Category Archives: smart phone

Kindle for iPad: A superb reading experience

Although I was curious about everything iPad has to offer, I was most curious about the reading experience on the iPad, since it’s been touted as the potential Kindle Killer in the media by some. So after familiarizing myself with the iPad, syncing my iPod apps and iTunes library, I downloaded the iBook app, Apple’s iPad reader application. The interface is gorgeous as you gaze upon the wood-like (albeit empty) bookshelves of your personal library. Well, almost empty, anyway. There is a lone copy ofWinnie the Pooh, standard equipment on the iPad, if that’s your pleasure.

I have to say, reading on the iBook app is a great experience. There are two things you notice right away using the iBook application. First, the books are in color, something technologically impossible on the Kindle and other similar eReaders. The second thing you notice is the navigation. On the Kindle (and most standalone eReaders) you turn pages by pressing a button. Depending on the eReader, the page turns either slowly—or extremely slowly. There is a significant lag time between the button-push and the actual turn of page.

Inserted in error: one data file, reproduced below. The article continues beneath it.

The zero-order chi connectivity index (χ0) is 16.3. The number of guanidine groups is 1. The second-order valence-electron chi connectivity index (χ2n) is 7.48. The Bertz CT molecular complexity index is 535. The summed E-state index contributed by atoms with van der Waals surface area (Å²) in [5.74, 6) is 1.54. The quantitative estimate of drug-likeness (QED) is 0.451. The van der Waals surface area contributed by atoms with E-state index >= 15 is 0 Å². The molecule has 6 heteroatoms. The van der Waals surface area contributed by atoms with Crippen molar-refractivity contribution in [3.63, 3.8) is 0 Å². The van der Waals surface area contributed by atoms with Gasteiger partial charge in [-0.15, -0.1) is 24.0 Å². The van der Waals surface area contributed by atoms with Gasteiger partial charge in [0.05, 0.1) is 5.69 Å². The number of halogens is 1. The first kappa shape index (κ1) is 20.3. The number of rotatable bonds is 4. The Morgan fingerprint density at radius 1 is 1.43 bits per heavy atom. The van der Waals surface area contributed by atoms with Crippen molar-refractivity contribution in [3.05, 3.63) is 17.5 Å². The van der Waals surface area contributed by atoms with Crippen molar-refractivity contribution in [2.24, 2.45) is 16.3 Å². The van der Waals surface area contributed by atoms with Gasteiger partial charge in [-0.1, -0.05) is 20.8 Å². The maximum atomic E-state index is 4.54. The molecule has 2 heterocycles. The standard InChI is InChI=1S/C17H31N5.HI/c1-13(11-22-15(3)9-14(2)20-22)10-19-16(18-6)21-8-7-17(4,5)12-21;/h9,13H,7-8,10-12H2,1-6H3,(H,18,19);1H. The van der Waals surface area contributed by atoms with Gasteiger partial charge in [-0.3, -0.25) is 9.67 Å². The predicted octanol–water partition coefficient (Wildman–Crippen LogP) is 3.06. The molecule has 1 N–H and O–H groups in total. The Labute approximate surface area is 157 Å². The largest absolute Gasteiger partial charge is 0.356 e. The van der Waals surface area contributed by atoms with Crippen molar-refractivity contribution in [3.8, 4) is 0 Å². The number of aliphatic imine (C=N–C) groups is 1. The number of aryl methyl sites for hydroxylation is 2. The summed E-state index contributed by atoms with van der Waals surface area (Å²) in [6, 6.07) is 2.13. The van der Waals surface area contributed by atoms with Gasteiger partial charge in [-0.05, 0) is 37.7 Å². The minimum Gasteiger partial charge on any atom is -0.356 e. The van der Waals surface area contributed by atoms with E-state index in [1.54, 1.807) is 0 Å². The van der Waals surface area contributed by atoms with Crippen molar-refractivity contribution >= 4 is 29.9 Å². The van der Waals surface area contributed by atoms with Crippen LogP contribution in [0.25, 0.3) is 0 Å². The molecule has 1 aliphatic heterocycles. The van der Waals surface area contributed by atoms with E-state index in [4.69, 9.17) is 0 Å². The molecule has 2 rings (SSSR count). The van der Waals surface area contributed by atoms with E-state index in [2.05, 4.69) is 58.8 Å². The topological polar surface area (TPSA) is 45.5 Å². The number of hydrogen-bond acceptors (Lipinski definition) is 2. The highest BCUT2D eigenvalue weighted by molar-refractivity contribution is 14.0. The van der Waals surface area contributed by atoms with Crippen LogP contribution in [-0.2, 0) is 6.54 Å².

Reading in iBook is a completely different experience. The page turns as you turn the page; there is no lag. Sweeping my finger (actually very much like “paging” through a real book) at the page edge causes the page to turn. Really. (At least that’s the effect.) The faster you sweep, the quicker you leaf through the pages. Cool. As on my Kindle, I can manipulate the font size so that my presbyopic, middle-aged eyes can read without benefit of the reading glasses I’m always misplacing.

One of the big selling points of standalone eReaders is that they’re reproduced using something called e-Ink. E-Ink provides the reader with a book-like feel and no backlighting (which is theoretically easier on the eyes because it’s not so bright). The absence of backlighting and relative simplicity of the device also means that there is virtually no battery drain while reading. My Kindle’s battery lasts for weeks when I’ve got its onboard wireless signal disabled.
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Live Blogging the Big Apple Announcement – Sci/Tech – Blogcritics

join me at Blogcritics as I liveblog the big Apple announcement here…

via Live Blogging the Big Apple Announcement – Sci/Tech – Blogcritics.

LP to mp3: Zapping Your Record Collection into the 21st Century